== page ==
Community decision-making has enabled radical streetscene changes to be put in place in Sutton LBC, it has been claimed.
Lee Parker, sustainable transport manager at the council, told Surveyor the Big Society pilot authority was moving forward the agenda on the removal of ‘street clutter’ by handing powers to the local community .
‘The scheme on Wallington High Street had the community taking all the decisions – finalising the design proposals, viewing the current site – they were very much the key project team and made all the calls,' he claimed.Mr Parker said the local authority aimed to produce a public realm similar to London's Kensington High Street model, except on a low-cost budget.
He said: ‘Members of the community brought along old photos of the High Street in the 1950s and 1960s, which showed wider footways.
‘We took out unnecessary guard rail, widened the footpaths and removed many of the 16 signal posts at a busy junction.’Mr Parker said by deferring responsibility to communities, it empowered them to take decisions councils often found difficult.‘The problem is, if we don’t engage with the community, at the end, there may be those who are unhappy with the scheme.‘By allowing them to take ownership of the project, it allows them to take on such difficult issues as on-street parking, rather than us dictating to them what to do.’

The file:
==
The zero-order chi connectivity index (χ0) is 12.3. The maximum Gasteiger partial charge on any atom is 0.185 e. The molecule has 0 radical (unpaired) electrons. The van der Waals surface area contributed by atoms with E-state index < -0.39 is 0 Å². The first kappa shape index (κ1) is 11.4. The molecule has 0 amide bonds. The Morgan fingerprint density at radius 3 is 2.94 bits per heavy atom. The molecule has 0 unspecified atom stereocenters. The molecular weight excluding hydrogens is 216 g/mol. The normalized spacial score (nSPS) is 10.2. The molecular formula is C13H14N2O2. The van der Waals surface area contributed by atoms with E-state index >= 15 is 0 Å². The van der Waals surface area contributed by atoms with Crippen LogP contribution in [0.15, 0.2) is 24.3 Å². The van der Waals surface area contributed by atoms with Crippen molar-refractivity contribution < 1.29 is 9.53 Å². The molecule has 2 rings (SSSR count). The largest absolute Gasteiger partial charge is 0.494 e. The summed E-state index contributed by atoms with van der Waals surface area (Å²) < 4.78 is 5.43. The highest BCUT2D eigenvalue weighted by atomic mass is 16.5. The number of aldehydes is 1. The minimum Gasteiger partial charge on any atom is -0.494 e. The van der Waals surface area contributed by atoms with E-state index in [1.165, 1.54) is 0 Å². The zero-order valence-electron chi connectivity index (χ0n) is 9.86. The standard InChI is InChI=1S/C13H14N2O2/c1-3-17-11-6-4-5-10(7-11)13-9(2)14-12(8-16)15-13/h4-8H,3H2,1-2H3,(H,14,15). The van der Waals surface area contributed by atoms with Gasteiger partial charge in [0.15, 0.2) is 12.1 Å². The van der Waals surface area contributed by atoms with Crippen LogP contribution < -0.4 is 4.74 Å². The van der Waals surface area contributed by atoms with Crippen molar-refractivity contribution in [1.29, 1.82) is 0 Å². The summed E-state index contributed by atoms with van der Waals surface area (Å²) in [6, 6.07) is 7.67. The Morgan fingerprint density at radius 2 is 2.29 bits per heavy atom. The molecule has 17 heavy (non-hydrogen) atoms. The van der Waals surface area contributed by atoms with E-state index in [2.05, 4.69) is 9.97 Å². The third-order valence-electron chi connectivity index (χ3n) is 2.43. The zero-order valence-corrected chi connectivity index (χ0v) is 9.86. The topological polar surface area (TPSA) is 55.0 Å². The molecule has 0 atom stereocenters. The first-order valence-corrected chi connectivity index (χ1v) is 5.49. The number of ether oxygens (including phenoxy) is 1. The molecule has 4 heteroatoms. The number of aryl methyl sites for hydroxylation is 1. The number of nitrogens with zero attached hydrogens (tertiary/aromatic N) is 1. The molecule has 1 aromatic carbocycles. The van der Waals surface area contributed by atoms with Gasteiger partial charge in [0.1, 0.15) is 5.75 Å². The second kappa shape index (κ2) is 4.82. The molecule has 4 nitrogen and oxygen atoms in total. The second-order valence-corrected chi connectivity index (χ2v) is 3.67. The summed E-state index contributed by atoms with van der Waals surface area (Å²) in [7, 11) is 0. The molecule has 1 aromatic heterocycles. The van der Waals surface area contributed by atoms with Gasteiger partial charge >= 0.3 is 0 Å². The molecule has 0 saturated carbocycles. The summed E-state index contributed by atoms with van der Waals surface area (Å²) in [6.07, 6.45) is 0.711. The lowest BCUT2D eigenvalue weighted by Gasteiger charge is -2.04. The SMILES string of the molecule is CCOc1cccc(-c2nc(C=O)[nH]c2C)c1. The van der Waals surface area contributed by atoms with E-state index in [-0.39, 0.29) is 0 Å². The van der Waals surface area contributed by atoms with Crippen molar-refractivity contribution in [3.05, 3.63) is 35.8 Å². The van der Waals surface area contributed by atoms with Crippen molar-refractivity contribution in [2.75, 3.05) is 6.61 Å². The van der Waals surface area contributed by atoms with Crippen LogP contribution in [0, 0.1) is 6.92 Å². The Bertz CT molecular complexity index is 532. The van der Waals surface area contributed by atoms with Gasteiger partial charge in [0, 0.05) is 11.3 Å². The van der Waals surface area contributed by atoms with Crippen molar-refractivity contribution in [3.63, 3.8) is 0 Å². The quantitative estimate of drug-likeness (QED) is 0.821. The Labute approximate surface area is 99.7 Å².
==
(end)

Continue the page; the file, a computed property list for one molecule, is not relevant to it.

The approach is already endorsed by the Department for Transport document, Manual for streets 2, released last year. Communities secretary, Eric Pickles, has previously endorsed it too.Cllr Colin Hall, executive member for the environment at Sutton LBC, said: ‘The important thing is make sure it’s our residents who design our streets, not Whitehall bureaucrats.
‘We’ve held a street audit where we’ve gone along a route with traders and residents, looking at items such as signposts, railings and lighting columns and asking the question, ‘Are these really needed?’
The comments follow local government minister Grant Shapps' call for councils to follow Sutton LBC’s lead on street ‘clutter’.
Mr Shapps said: ‘Just like in Sutton, communities can go to their councils with local examples of street clutter and demand something be done.‘This is the Big Society in action – communities taking action to improve the lives of local people.‘And, if councils are facing an uphill battle, they can follow in the footsteps of Sutton and get in touch with me – as Sutton has found, they will be pushing at an open door.’